We hope you'll join us at our relaunch paaaaartay @ Seventh Son Brewery next Friday, May 10 and excuse any bumps as we shake the rust off and tack to our new course.  Come Celebrate the #returnofthetots!

Need something awesome to draw the eye to your business?

Learn Seventh Son and all of the heroic things they've been doing.  With beer.

Thursday, March 7, 2013


When I first shopped Bluescreek farm meats at the North market I found myself in a state of awe.  The product offering was diverse, pristine and it was clear that those folks know ALL about it.  Frankly, I also thought that they were mean.  I know, it's seems harsh...  (Spoiler alert: I was right!  And wrong!)

I used to joke that they were soooo mean because they had to be sooooo nice to their animals.  This is a clearly premium selection.  There are certain products there, which price prohibits my use as a reseller, that set a new standard for me about how a cut was supposed to taste.

You don't really get a full understanding of "a thing" until you do it a lot, or watch it being done by someone who is an expert.  I watched the folks do their thing last night and it was breath-taking.

I took the Bluescreek "Beef 105" course yesterday.  David and Cheryl graciously invited us into their space as David and Tim worked, step by step on a set of primals.  Every step was explained and when it would have been impractical to continue the breakdown because of the necessity of a saw, they pulled meat from the case to show the end product.  Jamie and Cheryl were also on top of tons of hints and tips for the preparation of every cut we were shown.

I learned a lot, a few of which I'll mention here...

The fact the factory farming is dangerous was re-enforced
As a chef, you are always striving for perfection through control.  The larger your operation gets; the less control you CAN exert.  I am as confident about a product I get from David and Cheryl as one I were to fabricate with my own two hands.

Those folks aren't mean.
They're focused, deeply, on being respectful to an expensive product that they work very hard to provide.   They do love their animals, which may seem contradictory to some, and respect the sacrifice.  It appears that a lot of care is taken to make use of every bit.

As a cook, I pride myself on my knife skills.  Put a chicken near me, and that chicken is DOOMED.  Produce doesn't stand a chance!  A cow...  Uh...  Maybe if I just...  Nope.  If I turn it...  Nope.  David and Tim know, instinctively it seems, where to cut to separate this from that.  It's an ease that comes from years of practice.
As much practice as I'll get in the coming years, I'm never likely to be able to make it look that easy.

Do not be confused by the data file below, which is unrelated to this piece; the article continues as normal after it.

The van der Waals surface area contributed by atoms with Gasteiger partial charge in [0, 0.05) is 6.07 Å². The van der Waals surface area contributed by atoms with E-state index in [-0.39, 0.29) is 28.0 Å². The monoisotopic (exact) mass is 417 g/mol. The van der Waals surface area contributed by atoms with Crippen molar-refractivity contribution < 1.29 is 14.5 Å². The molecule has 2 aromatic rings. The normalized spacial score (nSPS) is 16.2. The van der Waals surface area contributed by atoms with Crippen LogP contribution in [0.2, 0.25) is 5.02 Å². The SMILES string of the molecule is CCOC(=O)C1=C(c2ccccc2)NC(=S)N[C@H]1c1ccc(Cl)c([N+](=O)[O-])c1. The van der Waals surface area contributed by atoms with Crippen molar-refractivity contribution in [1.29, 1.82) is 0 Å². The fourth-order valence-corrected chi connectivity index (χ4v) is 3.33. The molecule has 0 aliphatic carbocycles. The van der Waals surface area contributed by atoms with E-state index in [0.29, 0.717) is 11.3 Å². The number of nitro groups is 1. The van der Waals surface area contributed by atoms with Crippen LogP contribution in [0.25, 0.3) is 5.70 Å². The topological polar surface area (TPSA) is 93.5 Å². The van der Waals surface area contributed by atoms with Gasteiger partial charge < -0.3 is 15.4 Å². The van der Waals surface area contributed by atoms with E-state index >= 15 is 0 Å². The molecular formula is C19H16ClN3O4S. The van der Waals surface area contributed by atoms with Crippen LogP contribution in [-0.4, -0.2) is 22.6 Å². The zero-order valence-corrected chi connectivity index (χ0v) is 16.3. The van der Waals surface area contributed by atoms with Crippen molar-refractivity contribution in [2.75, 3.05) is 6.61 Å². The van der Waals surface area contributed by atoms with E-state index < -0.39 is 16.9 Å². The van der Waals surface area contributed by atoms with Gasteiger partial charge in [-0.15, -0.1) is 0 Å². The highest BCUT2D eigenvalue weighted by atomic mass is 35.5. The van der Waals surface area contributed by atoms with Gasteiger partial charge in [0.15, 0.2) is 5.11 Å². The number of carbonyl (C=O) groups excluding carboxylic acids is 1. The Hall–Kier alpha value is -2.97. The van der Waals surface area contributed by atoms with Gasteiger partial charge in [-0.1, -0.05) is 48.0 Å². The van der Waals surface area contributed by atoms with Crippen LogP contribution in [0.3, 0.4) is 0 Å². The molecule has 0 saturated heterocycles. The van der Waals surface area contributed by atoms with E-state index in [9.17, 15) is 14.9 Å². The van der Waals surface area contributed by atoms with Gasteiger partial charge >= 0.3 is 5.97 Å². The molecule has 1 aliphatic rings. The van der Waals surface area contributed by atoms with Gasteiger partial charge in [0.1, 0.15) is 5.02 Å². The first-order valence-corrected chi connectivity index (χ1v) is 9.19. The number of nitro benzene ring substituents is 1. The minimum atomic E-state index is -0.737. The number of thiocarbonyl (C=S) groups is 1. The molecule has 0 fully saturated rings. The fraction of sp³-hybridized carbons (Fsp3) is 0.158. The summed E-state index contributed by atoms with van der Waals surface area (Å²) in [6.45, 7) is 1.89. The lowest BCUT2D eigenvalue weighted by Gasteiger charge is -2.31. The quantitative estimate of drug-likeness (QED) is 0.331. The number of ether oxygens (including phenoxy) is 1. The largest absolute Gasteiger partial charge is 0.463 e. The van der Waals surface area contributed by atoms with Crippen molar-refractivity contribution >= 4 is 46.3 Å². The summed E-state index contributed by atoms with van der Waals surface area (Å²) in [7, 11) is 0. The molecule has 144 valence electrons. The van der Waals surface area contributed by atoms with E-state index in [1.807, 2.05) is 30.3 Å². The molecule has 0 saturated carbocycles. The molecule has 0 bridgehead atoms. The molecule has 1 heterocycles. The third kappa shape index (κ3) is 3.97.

I feel like I'm doing a disservice to Jaime and Cheryl,  the ladies are clearly knowledgeable and probably capable of butchering circles around me.  That's ok with me.

Thank you folks for your hospitality and knowledge.

Saturday, December 29, 2012

Food truck crazy!

Over the past few months I've seen the phrase "food truck craze" in print several times.  It's been needling me, slowly.  Agitating me.  BOTHERING me.

So it's time, I suppose, to make a simple declarative statement.  There's no such thing.  This is not a craze.  This is not a fad.  There are some exceptions, but overall, this isn't a get rich quick scheme for us.  It's probably not a get rich at all scheme for most of us.

It's a small part of a growing contingent of artisans.  Talented and hardworking people who want to show you something new, or maybe something old.  These are people you should take seriously.  Good food should not be treated as a fad.  Fads come and go.  I want good food to stay.

It is an exciting time to live in Columbus.  Food is getting better, amazing even, and it's not just a rash of cupcake shops because cupcakes are in.  It's people blazing new trails or doing old comfortable things in new and exciting ways.

I had a donut today.  A donut in solid contention for the best donut I've ever had, and I've had a few in my day.  The concept seems so simple and it is, in a way.  This is an item you can find within one or two miles of where you sit right now.  This donut, however, towers well above all others and not because it has maple and sausage in it, but because it is crafted in a way that makes it better.  It's not overproofed, so it isn't just a wisp of sweet, airy regret.  It has some chew, an appropriate density.  The oil temperature was obviously closely monitored, because it wasn't greasy or heavy.  The sweetness wasn't over the top, leaving room for you to enjoy the other flavors.  Someone loved that donut (before me), and wanted to share it with you. This is what the food culture is becoming, and it's a great thing.  This is an idea we should get behind.  Maybe there will be a donut craze...